Rejoining the road, we descended from the village towards the grasslands again and we began the ride around the lake which we were told was here.  We passed small clutters of large stone houses, some in the process of being built.  I learned that the most expensive part of building these homes is in fact the interior support pillars which are actually entire tree trucks and must be quite old considering their thickness. Nikka said they were local trees yet I failed to see evidence of this amongst the pastural valley until we came upon a group of workers bringing the lumber down off the highlands. A young boy waved in greeting as he leaned out from an intricately carved window of his stone house and I wondered how much such structures costs these families to build. In the west similar homes would be well into the millions of US dollars. Obviously with the amount of new buildings being constructed many of the tourist dollars now flooding into the area are invested within the community and the standard of living is slowly being raised. 

As the sun began to descend we realized we still had quite a long way to go until we arrived back in Shangri-La, and finally we came across Napa Lake. Being the autumn dry season, the lake had dried and receded, opening up the shallower regions to grasslands, the prairie now golden and herds of yaks, horses, sheep grazed upon land.  During the wet season the lake will expand and the water will rush through nine surrounding caves and empty into the Jinsha River. Now cycling in shadow the temperatures dipped considerably and we picked up the pace.  Just before the sun dipped behind the mountain Julian and a couple other Asian photographers passing in a car, were blessed with exceptional light upon the grasslands we shared with flocks of geese and a some white cranes, the sky blessing them and us with a very atmospheric sunset. 

The route around the lake ended up being much longer than we anticipated, about 40km in total, and the final stretch was a long hill up and over a pass back into Shangri-La.  We waited for Julian as he took his pictures back in the valley and the cold crept over me and deep into my bones.  I had been trying to put off spending money on buying some warmer clothing but finally, the cold won and Steve and Leanne hiked around town with us acting as translators until I found a warm, down jacket which makes me look like a shiny MIchelin man.  I would have bought the smaller, more attractive one for a few dollars more but Julian managed to bargain himself an ugly red hat in for next to nothing and apparently that was a deal maker.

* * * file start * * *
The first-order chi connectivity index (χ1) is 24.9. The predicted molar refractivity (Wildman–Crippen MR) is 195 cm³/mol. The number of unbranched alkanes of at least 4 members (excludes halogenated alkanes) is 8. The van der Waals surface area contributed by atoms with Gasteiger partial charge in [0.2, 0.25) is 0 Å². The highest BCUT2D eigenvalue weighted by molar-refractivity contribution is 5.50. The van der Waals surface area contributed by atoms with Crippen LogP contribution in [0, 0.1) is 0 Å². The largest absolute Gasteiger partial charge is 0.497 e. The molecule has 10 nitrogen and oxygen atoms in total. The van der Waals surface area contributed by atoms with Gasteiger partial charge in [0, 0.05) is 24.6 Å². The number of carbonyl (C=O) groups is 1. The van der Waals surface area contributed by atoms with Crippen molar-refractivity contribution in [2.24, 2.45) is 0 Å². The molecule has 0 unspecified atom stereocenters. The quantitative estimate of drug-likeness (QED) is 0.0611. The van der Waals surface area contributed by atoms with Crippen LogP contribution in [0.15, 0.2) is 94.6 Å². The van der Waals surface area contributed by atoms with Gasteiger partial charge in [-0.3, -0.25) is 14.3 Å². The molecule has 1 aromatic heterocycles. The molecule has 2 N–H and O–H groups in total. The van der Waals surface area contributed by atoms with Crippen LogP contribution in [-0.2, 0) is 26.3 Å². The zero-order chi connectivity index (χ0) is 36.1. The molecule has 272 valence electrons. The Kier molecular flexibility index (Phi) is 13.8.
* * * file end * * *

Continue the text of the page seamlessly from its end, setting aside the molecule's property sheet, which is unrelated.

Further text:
On our fifth day, we took the decision to finally move on the following day but we still had yet to see the worlds largest prayer wheel 500 meters from our guesthouse.  Climbing the stairs up to the temple we approached the copper prayer wheel engraved with the sanskrit mantra 'Om Mani Padme Hum' standing 21 meters overhead.  A number of people had joined at its base in attempt to rotate the 60 tonne mass in a clockwise direction and much to my amusement it wasn't until I grabbed hold that it started to move.  Gaining momentum it spun faster and abiding by ritual I kept with it for three turns. According to the Tibetan Buddhist tradition spinning a prayer wheel will have the same meritorious effect as reciting prayers.  We wandered around the grounds of the temple overlooking the city and decided that the overview of the city itself wasn't a particularly lovely site, most single or two story rooftops creating a very uniform look. 

 Of course, as we had every other night since we arrived in Shangri-La we all gathered with Ricky at Tantra for yet another mouth watering meal, which Ricky offered on the house with the suggestion we tip his staff in liew of charge, which we did with much thanks for the manner in which they had looked after us.  Ricky has turned out to be one of the most generous, selfless people I have ever met; a very beautiful soul and so rare to find.  Steve and Leanna also decided to continue to new pastures for a while after getting stuck in Shangri-La for over a month and we all congregated for one last time.  A new face had joined our group a couple days before, a lovely middle aged Chilean women, who treated us to a couple of the the most fabulous cocktails I have ever had which she squeeze exclusively from fresh ingredients; green apples, red chillies, raw ginger and a generous helping of Piscal.  As much as we enjoyed being in Shangri-La, the reason we ended up staying so long was sincerely because of the fabulous people we met there.  The times we shared, lessons learned and experiences told sealed a bond between us unique to travellers who may never actually meet again. Being away from home for so long, away from family and friends for years, these moments are priceless.  

Sunday, 13 January 2013

Trekking Tiger Leaping Gorge, Yunnan Province, China